• I expect zero references to Dark World. Most of the regular supporting cast appears in cameos. This appears to be about as stand-alone of an adventure as Marvel movies get. Mindy has seen none of the preceding 16 movies, but I expect she will be able to follow along. She’ll probably be lost when it comes to the post-credits tags though.

          Go ahead and email me your opening salvo and I’ll respond once I have seen it. It will probably be early tomorrow afternoon when I get back to you. Sound good?

          Liked by 1 person

  2. A very enjoyable summary

    Like

  3. A good read. I agree with most of your assessments (leaving out those films I haven’t seen yet). With the partial exception of Iron Man 2, I have never been seriously disappointed by any of the MCU entries I’ve seen, and even that one gave us the debut of Black Widow. I gave five stars to The Avengers, Winter Soldier, Guardians 1, and Iron Man. The first three are the cream of the MCU crop for me, and Iron Man will always get some extra points from me for being the film that started it all, and for being a relatively rare MCU film that took a few chances (casting Downey was a bit of a risk at that point in time—while he was past his substance abuse issues, he didn’t exactly have a lot of hits on his filmography ten years ago). Age of Ultron and Civil War are good but seriously overstuffed with characters and subplots, and I kind of like Ant-Man, too. I might not rate The First Avenger quite as high, but I haven’t seen it in quite a while so I may need to re-watch it and do a re-evaluation. Doctor Strange and the Thor films are watchable if not exceptional. Haven’t seen Hulk or Iron Man 3, while Spider-Man: Homecoming and Guardians 2 are on my “watch this soon” list.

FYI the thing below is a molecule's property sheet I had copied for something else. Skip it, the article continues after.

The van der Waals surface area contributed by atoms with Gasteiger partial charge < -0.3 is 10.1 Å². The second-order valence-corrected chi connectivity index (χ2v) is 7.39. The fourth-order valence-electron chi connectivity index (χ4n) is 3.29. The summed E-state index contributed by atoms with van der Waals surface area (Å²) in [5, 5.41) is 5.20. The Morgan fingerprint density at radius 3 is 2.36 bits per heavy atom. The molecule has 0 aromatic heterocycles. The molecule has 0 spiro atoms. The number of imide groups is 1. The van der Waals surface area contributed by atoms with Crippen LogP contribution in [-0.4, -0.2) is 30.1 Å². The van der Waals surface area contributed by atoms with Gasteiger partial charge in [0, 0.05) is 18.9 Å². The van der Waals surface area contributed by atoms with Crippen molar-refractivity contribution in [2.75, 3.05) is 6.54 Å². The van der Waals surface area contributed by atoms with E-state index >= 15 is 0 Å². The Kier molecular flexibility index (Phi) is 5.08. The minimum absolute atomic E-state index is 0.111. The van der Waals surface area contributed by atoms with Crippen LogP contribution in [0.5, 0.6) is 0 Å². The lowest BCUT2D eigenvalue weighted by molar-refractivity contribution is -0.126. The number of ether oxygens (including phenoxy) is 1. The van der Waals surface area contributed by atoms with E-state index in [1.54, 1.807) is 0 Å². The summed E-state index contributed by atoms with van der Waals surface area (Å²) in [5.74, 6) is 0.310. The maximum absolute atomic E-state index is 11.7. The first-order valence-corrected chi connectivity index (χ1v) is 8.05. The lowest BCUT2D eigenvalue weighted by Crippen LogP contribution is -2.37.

Like

    • I had not thought about this in a while, but I was initially very reluctant to watch Iron Man. I had read the Civil War comic book and it just completely put me off the character. Being a Cap fan, I was naturally going to take Cap’s side. But so did most of the writers associated with that story. As a result, Tony was made out to be a Dr. Doom level fascist. Seriously, he had so much blood on his hands by the end of that story. I probably got a little too invested, but I just couldn’t stand Iron Man for a few years. It took the movie, which I waited several weeks to see and really only saw because I got a free ticket, to bring me around to the character.

      I actually skipped Iron Man 2, I think. I’m pretty sure the bad reviews caused me to wait for video. As a result, I wasn’t as disappointed as a lot of people I know. It wasn’t good, I was just prepared for badness. I remember watching the first act and thinking “I don’t know why people complained about this movie so much. It’s pretty good.” Then it went progressively off the rails. Still, points foe giving us Black Widow. Now someone get her a solo movie!

      I was initially more disappointed in Iron Man 3. Not for the reasons some people were (Kingsley’s character is divisive), but because so much of it is just so dumb. Most audiences didn’t seem to mind that as much as I did. On repeat viewings, I reluctant agreed the movie was fun on a Shane Black buddy movie level.

      When Downey was cast as stark, my initial reaction was “that’s brilliant.” I was surprised when others didn’t see it. However, I had no idea how much he would embody the role. Whenever he decides he’s done, Marvel’s going to have some problems.

      It is entirely possible, probably even, that I have rated First Avenger higher than most. I like to think I am pretty upfront with my Captain America bias. He’s in my profile pic! I remember geeking out really hard the first time he threw his shield on screen. I still love it. First Avenger is a really simple adventure movie like The Rocketeer. It’s not great by any stretch, but it entertains the heck out of me.

      I wouldn’t go out of your way to watch Incredible Hulk or Iron Man 3. If they are on TV and you have a couple hours to kill, there are worse ways to spend your time. Guardians 2 is jokier than the first movie, but it made me laugh a lot so I was pretty forgiving of its loose narrative. Spider-Man: HC is just a good, solid Spidey movie. I will be interested to hear your thoughts once you have seen them.